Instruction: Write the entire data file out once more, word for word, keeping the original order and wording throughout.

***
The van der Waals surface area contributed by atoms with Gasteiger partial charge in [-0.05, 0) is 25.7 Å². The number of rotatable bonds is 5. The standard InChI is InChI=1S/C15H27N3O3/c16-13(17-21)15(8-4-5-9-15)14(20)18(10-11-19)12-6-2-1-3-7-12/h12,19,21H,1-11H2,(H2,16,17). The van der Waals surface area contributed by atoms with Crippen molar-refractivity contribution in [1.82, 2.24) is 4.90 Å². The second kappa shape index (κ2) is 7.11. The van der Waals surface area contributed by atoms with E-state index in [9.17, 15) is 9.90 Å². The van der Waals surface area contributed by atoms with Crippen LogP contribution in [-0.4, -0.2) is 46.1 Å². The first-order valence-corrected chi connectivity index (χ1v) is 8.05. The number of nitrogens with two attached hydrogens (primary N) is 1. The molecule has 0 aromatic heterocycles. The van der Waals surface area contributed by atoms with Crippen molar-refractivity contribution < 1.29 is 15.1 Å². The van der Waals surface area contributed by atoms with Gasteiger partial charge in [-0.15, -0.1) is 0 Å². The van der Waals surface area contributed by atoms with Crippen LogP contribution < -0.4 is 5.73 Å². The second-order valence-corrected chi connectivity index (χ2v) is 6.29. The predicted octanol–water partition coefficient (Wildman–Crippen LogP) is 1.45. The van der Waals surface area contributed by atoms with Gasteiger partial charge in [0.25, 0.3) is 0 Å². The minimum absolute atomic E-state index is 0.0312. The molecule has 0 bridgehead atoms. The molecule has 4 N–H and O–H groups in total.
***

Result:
The van der Waals surface area contributed by atoms with Gasteiger partial charge in [-0.05, 0) is 25.7 Å². The number of rotatable bonds is 5. The standard InChI is InChI=1S/C15H27N3O3/c16-13(17-21)15(8-4-5-9-15)14(20)18(10-11-19)12-6-2-1-3-7-12/h12,19,21H,1-11H2,(H2,16,17). The van der Waals surface area contributed by atoms with Crippen molar-refractivity contribution in [1.82, 2.24) is 4.90 Å². The second kappa shape index (κ2) is 7.11. The van der Waals surface area contributed by atoms with E-state index in [9.17, 15) is 9.90 Å². The van der Waals surface area contributed by atoms with Crippen LogP contribution in [-0.4, -0.2) is 46.1 Å². The first-order valence-corrected chi connectivity index (χ1v) is 8.05. The number of nitrogens with two attached hydrogens (primary N) is 1. The molecule has 0 aromatic heterocycles. The van der Waals surface area contributed by atoms with Crippen molar-refractivity contribution < 1.29 is 15.1 Å². The van der Waals surface area contributed by atoms with Gasteiger partial charge in [-0.15, -0.1) is 0 Å². The van der Waals surface area contributed by atoms with Crippen LogP contribution < -0.4 is 5.73 Å². The second-order valence-corrected chi connectivity index (χ2v) is 6.29. The predicted octanol–water partition coefficient (Wildman–Crippen LogP) is 1.45. The van der Waals surface area contributed by atoms with Gasteiger partial charge in [0.25, 0.3) is 0 Å². The minimum absolute atomic E-state index is 0.0312. The molecule has 0 bridgehead atoms. The molecule has 4 N–H and O–H groups in total.